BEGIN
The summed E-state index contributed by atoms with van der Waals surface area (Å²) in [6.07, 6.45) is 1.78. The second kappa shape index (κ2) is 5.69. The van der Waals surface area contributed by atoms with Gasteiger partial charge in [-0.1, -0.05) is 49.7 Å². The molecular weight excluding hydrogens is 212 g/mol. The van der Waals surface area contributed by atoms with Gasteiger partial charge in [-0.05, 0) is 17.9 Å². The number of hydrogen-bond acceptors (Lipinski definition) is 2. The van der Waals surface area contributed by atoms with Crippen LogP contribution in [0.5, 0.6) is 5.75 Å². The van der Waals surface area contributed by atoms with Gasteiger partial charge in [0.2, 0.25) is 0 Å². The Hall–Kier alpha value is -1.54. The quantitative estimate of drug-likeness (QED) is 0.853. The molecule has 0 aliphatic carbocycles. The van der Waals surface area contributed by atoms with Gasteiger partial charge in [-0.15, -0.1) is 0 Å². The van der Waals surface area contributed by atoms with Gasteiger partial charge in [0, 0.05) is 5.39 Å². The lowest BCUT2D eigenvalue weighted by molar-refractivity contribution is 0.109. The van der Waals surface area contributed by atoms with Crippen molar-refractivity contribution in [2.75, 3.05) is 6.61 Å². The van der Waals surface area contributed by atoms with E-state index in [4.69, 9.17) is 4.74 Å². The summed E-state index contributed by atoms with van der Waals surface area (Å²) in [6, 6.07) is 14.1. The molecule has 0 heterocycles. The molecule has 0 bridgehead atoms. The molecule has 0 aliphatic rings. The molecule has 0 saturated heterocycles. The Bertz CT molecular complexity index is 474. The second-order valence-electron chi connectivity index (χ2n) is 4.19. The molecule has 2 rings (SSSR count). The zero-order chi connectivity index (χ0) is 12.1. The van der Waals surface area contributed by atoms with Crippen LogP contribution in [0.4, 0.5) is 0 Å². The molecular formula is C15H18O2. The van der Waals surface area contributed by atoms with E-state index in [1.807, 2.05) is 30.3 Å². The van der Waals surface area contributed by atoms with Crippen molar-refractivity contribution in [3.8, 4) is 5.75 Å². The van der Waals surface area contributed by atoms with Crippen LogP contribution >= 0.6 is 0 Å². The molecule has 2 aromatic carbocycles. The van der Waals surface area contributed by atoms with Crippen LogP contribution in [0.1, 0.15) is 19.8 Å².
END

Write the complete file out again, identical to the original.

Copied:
The summed E-state index contributed by atoms with van der Waals surface area (Å²) in [6.07, 6.45) is 1.78. The second kappa shape index (κ2) is 5.69. The van der Waals surface area contributed by atoms with Gasteiger partial charge in [-0.1, -0.05) is 49.7 Å². The molecular weight excluding hydrogens is 212 g/mol. The van der Waals surface area contributed by atoms with Gasteiger partial charge in [-0.05, 0) is 17.9 Å². The number of hydrogen-bond acceptors (Lipinski definition) is 2. The van der Waals surface area contributed by atoms with Crippen LogP contribution in [0.5, 0.6) is 5.75 Å². The van der Waals surface area contributed by atoms with Gasteiger partial charge in [0.2, 0.25) is 0 Å². The Hall–Kier alpha value is -1.54. The quantitative estimate of drug-likeness (QED) is 0.853. The molecule has 0 aliphatic carbocycles. The van der Waals surface area contributed by atoms with Gasteiger partial charge in [-0.15, -0.1) is 0 Å². The van der Waals surface area contributed by atoms with Gasteiger partial charge in [0, 0.05) is 5.39 Å². The lowest BCUT2D eigenvalue weighted by molar-refractivity contribution is 0.109. The van der Waals surface area contributed by atoms with Crippen molar-refractivity contribution in [2.75, 3.05) is 6.61 Å². The van der Waals surface area contributed by atoms with E-state index in [4.69, 9.17) is 4.74 Å². The summed E-state index contributed by atoms with van der Waals surface area (Å²) in [6, 6.07) is 14.1. The molecule has 0 heterocycles. The molecule has 0 bridgehead atoms. The molecule has 0 aliphatic rings. The molecule has 0 saturated heterocycles. The Bertz CT molecular complexity index is 474. The second-order valence-electron chi connectivity index (χ2n) is 4.19. The molecule has 2 rings (SSSR count). The zero-order chi connectivity index (χ0) is 12.1. The van der Waals surface area contributed by atoms with Crippen LogP contribution in [0.4, 0.5) is 0 Å². The molecular formula is C15H18O2. The van der Waals surface area contributed by atoms with E-state index in [1.807, 2.05) is 30.3 Å². The van der Waals surface area contributed by atoms with Crippen molar-refractivity contribution in [3.8, 4) is 5.75 Å². The van der Waals surface area contributed by atoms with Crippen LogP contribution >= 0.6 is 0 Å². The molecule has 2 aromatic carbocycles. The van der Waals surface area contributed by atoms with Crippen LogP contribution in [0.1, 0.15) is 19.8 Å².